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Sensible use of resources and prevention of waste via the social economy
Since 2004, the Region has provided financial support to companies in the social economy that are active in the collection and management of textile waste, bulky waste, waste of electrical and electronic equipment (WEEE) and ink cartridges. In 2012, the vast majority of the waste that was collected by the seven recognised social economy organisations was put to good use through reuse or recycling (accounting for 85.1% of textile waste, 82.8% of bulky waste, 100% of WEEE and 83.7% of ink cartridges).
The resources’ issue is primarily addressed in the Regional Waste Prevention and Management Plan (the “Waste Plan”), but also in the Region’s energy efficiency policy and water management policy.
The fourth Waste Plan deals with the impact of waste on consumption of resources. Priority is given to waste prevention and eco-design. The plan sets measurable prevention targets for numerous waste flows by 2020. It also provides for the continuation of an ambitious policy of sustainable purchasing by promoting objective research into sustainable consumption, developing partnerships with the distribution sector and merchants and supporting “sustainable behaviours”. As a result, emphasis is being placed on reuse, repair and second-hand sales as priority sectors. In the Brussels-Capital Region, these sectors are well represented by the social and solidarity economy.
Since 2004, the Region has given financial support to businesses in the social economy that are active in the field of waste recovery. Brussels Environment has also provided financial support for various initiatives by businesses in the social economy, and in particular for infrastructure work such as shop renovations, the creation of centres for training through work and so on.
A Brussels Government Decree opens up the possibility of ratifying organisations that are active in the field of recovery of discarded goods. It also gives them access to regional subsidies, these are in proportion of the quantities of waste collected and actually reused in the Brussels Region. This ratification entitles them to a reduced rate of VAT which is intended for specific ratified professions of a social nature. For instance, organisations that have been ratified benefit from a reduced rate of VAT on the sale of second-hand goods.
Social economy businesses in the BCR: trend in activities
Trend in the tonnage of waste collected and subsidies received by companies operating in the sector of social economy for the collection and processing of various waste streams
Source: Brussels Environment; data on the quantities collected in 2013 are not yet available.
Five organisations active in the collection and processing of textile waste, bric-a-brac and waste of electrical and electronic equipment (WEEE) have been ratified since 2004: Oxfam, Spullenhulp, La Poudrière, Terre and the Salvation Army. A sixth, GIGA Services, active in the field of computer consumables got its ratification in 2011, and CF2M, active in the WEEE sector in 2012. In 2013 the total subsidies awarded to these six organisations amounted to just over 350,000 euros. These subsidies have funded the collection and processing of more than 50,150 tonnes of waste since 2005: more than 29,900 tonnes of textiles, more than 16,200 tonnes of bric-a-brac and more than 3,900 tonnes of waste of electrical and electronic equipment. The details for each year and each waste stream are shown in the graph. Ink cartridges are not included here (in 2012 Giga Services collected more than 20,600 ink cartridges).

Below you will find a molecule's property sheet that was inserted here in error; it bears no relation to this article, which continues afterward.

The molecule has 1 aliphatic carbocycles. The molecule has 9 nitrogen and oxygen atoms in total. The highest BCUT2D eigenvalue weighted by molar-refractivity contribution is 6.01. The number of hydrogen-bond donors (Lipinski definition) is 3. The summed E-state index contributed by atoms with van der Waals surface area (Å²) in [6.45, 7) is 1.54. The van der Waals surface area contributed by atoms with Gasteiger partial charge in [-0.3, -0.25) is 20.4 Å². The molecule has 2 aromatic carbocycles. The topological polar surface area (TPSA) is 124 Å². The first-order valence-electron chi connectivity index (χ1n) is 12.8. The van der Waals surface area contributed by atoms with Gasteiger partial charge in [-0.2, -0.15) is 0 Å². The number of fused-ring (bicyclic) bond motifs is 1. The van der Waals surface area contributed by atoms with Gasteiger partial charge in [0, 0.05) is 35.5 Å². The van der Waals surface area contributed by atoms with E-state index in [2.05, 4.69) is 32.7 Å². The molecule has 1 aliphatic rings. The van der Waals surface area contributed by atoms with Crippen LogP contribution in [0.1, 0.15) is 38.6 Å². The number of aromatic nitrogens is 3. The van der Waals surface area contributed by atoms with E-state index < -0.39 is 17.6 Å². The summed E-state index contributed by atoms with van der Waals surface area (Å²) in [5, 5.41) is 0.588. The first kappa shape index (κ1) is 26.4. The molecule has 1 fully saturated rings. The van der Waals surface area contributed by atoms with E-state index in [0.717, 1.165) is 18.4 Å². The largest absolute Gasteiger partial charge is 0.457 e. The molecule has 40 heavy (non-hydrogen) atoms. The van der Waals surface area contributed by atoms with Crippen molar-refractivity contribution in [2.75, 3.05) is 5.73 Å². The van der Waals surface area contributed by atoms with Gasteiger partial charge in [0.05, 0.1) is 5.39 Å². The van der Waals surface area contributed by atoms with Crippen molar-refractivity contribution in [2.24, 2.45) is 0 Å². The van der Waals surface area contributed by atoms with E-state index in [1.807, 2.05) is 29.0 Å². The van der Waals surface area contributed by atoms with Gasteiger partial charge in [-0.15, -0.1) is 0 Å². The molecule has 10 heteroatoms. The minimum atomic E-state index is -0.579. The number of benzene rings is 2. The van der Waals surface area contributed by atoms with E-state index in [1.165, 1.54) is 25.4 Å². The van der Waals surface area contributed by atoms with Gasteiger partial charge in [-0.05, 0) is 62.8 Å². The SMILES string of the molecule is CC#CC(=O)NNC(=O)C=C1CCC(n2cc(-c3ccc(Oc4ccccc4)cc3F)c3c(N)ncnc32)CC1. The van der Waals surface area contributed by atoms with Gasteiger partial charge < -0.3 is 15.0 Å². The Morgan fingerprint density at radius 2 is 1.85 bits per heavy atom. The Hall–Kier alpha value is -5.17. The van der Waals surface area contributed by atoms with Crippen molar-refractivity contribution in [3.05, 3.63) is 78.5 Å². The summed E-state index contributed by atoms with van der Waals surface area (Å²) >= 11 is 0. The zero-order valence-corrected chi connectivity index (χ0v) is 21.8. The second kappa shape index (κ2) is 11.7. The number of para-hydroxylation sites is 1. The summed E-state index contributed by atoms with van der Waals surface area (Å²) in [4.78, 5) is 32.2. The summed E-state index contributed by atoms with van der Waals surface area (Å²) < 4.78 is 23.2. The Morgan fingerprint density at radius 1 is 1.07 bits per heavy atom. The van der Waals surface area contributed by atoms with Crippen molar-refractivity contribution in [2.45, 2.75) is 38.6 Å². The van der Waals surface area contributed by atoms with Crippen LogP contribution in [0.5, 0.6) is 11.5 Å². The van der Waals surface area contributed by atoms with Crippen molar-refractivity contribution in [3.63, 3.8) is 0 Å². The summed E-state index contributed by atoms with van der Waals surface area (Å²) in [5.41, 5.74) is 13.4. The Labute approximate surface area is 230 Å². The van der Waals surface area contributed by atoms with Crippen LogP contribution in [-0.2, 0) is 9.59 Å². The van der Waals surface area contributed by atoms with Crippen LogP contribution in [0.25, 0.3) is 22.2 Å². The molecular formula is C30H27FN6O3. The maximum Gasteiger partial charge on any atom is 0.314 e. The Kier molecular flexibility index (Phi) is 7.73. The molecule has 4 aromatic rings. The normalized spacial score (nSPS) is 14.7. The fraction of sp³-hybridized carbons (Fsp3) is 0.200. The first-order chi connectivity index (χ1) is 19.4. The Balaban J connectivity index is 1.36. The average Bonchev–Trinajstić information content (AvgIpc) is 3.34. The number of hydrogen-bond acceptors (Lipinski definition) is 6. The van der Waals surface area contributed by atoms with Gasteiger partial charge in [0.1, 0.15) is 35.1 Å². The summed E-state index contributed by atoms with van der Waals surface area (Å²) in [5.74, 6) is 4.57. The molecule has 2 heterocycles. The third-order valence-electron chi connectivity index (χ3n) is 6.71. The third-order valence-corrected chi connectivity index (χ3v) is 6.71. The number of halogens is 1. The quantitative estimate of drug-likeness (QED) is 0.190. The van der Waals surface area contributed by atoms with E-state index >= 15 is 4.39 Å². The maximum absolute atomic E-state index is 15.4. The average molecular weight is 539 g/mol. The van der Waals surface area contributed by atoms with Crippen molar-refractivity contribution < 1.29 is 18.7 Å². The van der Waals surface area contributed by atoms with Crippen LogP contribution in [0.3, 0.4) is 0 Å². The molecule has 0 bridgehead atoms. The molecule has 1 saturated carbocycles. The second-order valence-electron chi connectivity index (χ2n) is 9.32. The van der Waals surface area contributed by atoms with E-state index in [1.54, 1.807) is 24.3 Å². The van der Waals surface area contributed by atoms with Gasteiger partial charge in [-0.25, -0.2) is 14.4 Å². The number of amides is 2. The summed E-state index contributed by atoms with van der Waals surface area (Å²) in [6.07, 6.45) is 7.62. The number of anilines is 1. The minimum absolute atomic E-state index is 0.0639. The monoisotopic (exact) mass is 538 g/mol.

Most of the waste collected by the social economy organisations that are subsidised by the Region was either reused or recycled. In 2012, 85.1% of textile waste was recovered (58.4% reused, 26.7% recycled). 82.8% of bric-a-brac was recovered (46.2% reused, 36.6% recycled); 100% of electrical and electronic equipment waste was recovered (41.9% reused, 58.1% recycled). 83.7% of ink cartridges were reused.
In 2005, 600 people were employed by the social and solidarity economy (corresponding to 540 FTEs).
The Ecopool project
In 2008, the Region also received more than 4 million euros from the ERDF 2007-2013 programme for the Ecopool project, involving the development of a "reuse centre", managed by the Regional Agency for Public Cleanliness (“Bruxelles-Propreté”), and drawing on the resources of the social economy. There are also plans to develop the centre into an information centre on reuse and recycling techniques, thus contributing to the development and dissemination of innovative solutions to reduce the volume of incinerated waste. As a result, Bruxelles-Propreté should be able to send 1,500 to 1,800 tonnes of bric-a-brac every year (out of the 15,000 tonnes which is currently collected) to centres for reuse, repair and recycling. The first social economy organisation took up residence at the Ecopool in 2012, and the others should follow in 2014.